Eddie Jones: the five pillars of his England Squad

Eddie Jones, Rugby


The English Rugby team has gone from crashing out in the group stages of their own World Cup just 9 months ago, to 2016 where they’ve won a Grand Slam for the first time in 13 years and claimed a series win in Australia for the first time ever; with a squad whose core has been relatively unscathed from the World Cup, the only thing that can have changed drastically within the camp is belief. Eddie Jones is clearly a man who has complete belief in his ability, and this has undoubtedly rubbed off onto the players. It transpired after the second test win last weekend that himself and Dylan Hartley had gone into the series with genuine belief that they could claim a whitewash, and thus far they are on track to fulfil this desire. In recent times England would have faltered at the last hurdle, but what we’ve witnessed over the last two weeks is a team that has complete faith in themselves collectively and as individuals. Eddie Jones and his England side are currently ranked at second in the world, and if they’re to accomplish their goal of being the world’s best team this belief must continue and grow.


If I was to pinpoint an area that has frustrated me with England over the last decade it would be inconsistency. They would thrill you one weekend and the next put in a performance that wasn’t worthy of any credit or accolade. Eddie Jones has formed a tight-knit squad that knows exactly what they’re meant to be doing on the field and exactly what they’re trying to achieve, and the players are willing to give everything to ensure it happens. Jones has managed to forge a forward pack that is so consistent, whether it is at the set-piece or in open play, that they are making it impossible for the opposition to find a secure footing in the match. I can’t ever remember feeling the confidence I have in this England team to get the job done and as the young squad grows together it can only get stronger and more formidable.


Defence is paramount to any team being successful, wherever they play in the world, and under Eddie Jones and Paul Gustard’s guidance the English defence has become an absolute joy to behold. Michael Cheika has come out this week and accused England of ‘dull’ tactics, but when you outscored the opposition two tries to one and made three times the amount of tackles, I’d say it was anything but dull. Dylan Hartley spoke of the embarrassment of conceding four tries during the first test in Brisbane 3 weeks ago, words that were most certainly backed up last weekend with England conceding only one try from a well-constructed driving maul following an attacking lineout. Defensively they have it spot on; they know exactly how many men to commit to the breakdown, everyone takes full responsibility to make their first up tackles and be in the right position, but most importantly they are willing to give everything for their team and country, a statement that couldn’t be encompassed more by James Haskell’s performance and 31 tackles at the weekend.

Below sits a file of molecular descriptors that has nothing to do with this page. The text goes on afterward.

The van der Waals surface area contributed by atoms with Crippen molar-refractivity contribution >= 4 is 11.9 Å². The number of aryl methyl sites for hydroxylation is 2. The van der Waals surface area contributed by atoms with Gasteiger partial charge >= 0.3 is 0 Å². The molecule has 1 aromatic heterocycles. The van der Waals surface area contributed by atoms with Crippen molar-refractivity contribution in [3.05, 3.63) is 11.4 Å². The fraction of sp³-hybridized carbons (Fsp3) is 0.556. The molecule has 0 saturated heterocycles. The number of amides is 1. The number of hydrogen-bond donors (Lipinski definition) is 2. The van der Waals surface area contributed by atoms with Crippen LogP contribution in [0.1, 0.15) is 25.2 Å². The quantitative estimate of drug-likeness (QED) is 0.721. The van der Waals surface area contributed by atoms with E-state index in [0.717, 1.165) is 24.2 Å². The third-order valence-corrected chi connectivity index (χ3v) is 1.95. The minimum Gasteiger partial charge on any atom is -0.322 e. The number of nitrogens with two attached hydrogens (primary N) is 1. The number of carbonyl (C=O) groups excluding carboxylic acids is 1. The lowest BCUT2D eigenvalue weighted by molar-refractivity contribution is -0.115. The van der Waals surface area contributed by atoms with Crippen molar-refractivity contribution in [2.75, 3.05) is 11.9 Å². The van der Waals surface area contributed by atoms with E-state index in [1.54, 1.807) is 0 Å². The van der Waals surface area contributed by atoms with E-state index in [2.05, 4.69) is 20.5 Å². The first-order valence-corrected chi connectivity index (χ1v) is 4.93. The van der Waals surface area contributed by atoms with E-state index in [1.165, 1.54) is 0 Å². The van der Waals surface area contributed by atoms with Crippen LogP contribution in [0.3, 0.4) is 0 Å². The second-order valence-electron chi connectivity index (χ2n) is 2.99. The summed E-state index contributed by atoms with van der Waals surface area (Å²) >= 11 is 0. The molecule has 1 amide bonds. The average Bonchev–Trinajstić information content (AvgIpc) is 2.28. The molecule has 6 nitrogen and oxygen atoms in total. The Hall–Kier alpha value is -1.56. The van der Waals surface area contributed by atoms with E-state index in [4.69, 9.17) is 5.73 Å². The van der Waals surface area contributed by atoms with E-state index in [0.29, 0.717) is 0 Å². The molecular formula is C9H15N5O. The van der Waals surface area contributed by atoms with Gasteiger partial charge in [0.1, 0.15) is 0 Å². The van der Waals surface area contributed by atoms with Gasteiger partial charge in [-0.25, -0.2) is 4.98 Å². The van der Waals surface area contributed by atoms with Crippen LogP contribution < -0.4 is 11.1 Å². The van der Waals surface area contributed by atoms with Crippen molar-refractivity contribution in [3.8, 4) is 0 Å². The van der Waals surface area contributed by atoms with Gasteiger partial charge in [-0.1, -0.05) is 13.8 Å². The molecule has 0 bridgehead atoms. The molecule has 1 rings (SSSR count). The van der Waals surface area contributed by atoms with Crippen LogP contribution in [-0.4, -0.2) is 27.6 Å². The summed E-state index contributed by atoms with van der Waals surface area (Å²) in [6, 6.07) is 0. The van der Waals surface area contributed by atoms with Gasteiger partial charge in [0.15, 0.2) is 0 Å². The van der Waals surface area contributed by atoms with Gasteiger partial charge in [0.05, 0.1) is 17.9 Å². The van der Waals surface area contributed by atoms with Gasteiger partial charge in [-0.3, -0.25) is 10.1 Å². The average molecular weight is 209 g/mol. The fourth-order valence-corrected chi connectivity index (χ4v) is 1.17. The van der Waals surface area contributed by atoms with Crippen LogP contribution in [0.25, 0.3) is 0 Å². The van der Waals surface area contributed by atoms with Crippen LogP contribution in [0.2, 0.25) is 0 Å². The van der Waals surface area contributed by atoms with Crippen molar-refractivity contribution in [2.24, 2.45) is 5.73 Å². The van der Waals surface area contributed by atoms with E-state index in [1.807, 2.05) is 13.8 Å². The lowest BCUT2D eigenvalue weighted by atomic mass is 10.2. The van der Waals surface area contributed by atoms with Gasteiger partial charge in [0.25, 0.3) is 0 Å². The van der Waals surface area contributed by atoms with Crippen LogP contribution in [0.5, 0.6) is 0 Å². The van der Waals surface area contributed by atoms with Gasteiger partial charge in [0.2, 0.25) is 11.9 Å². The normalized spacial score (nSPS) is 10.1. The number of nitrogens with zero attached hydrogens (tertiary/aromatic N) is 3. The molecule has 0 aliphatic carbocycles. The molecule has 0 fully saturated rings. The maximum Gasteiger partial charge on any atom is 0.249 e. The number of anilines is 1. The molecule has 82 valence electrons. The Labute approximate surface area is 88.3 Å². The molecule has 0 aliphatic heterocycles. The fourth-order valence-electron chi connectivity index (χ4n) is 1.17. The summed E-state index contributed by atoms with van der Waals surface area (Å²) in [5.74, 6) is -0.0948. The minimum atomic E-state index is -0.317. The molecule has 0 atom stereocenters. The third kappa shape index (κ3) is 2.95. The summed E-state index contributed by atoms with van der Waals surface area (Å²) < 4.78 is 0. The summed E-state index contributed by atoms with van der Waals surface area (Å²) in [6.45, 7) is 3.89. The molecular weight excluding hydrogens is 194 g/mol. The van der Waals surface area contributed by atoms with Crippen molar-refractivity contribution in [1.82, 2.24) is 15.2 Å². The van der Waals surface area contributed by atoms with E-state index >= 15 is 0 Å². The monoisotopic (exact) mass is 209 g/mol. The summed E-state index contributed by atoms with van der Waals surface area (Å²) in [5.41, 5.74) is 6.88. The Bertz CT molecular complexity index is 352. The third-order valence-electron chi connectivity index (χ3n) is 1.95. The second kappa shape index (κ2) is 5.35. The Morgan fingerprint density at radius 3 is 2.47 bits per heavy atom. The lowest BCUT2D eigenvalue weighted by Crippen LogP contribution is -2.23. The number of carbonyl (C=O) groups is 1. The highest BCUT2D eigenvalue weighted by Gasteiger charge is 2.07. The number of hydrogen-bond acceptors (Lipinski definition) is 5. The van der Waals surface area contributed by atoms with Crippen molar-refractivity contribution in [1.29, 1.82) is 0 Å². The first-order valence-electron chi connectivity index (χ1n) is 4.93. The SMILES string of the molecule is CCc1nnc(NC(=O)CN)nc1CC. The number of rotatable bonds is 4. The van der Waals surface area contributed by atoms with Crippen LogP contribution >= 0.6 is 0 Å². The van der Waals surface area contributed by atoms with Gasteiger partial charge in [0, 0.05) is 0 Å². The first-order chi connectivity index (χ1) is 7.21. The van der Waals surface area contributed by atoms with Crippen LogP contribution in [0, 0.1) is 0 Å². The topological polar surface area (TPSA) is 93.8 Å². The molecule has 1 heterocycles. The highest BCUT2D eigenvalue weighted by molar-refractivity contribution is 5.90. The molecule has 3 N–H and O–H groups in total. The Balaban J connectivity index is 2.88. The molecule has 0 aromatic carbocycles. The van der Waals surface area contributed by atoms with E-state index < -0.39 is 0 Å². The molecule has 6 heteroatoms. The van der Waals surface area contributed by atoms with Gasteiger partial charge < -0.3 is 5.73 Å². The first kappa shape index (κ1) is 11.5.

James Haskell after his 31-tackle performance in Melbourne last weekend

4.Clinical play

It is a phrase synonymous with New Zealand rugby; the ability to have opportunities, no matter how few or far between, and take them. England have been found wanting in this department over the years, but 2016 has seen an England team that knows where the try line is, knows when to take points and knows exactly when to push hard to force the opposition into a corner and leave them at their mercy. Last weekend England played the majority of the second period camped in their own half defending, yet from an inspired Chris Robshaw who stole the ball on England’s five metre line, England were able to go up the other end of the pitch and score a try that was probably their only clear-cut chance of the second half. If that sequence of play doesn’t remind you of New Zealand then I’m not sure what else would. This clinical edge has transpired into 8 wins in a row and an unbeaten 2016; it is now up to Eddie Jones to maintain this edge within his squad and the players to ensure they stay proud about keeping the opposition from crossing their try line starting with Australia in the final test this weekend.


Micheal Cheika has once again been in the media accusing England of ‘niggle’ tactics; he has accused the England players of bending the rules somewhat with their off the ball actions, yet I think this level of intensity and ferocity the English squad has displayed this year, particularly during this tour of Australia, has been outstanding. The first and second tests have been full of fireworks and clashes off the ball and so what? Rugby is a physical sport and tempers are bound to flare. It might be considered gamesmanship to rile your opponent but if it works then more fool the opposition for rising to the bait. England, to me, seem like a team that are immensely proud of playing for England and that is something to be admired. They celebrate loudly, sometimes invading the opposition’s personal space when doing so, but at least they are passionate about their sport and country. Eddie Jones has given England this edge, a weapon in their arsenal that they have been missing since 2003, and it is proving to be absolutely vital.



Michael Cheika during Australia’s preparations in Melbourne


As they head into their final test against Australia this weekend it is so important they continue to take the values and concepts listed above and relay them into their performance. Eddie Jones has likened Saturday’s match to that of a World Cup Final and who can blame him. If England can win the series with a whitewash not only will it elevate England’s level even more, but it will let the Southern Hemisphere sides know that this England team are here to stay and they’re heading to the top.

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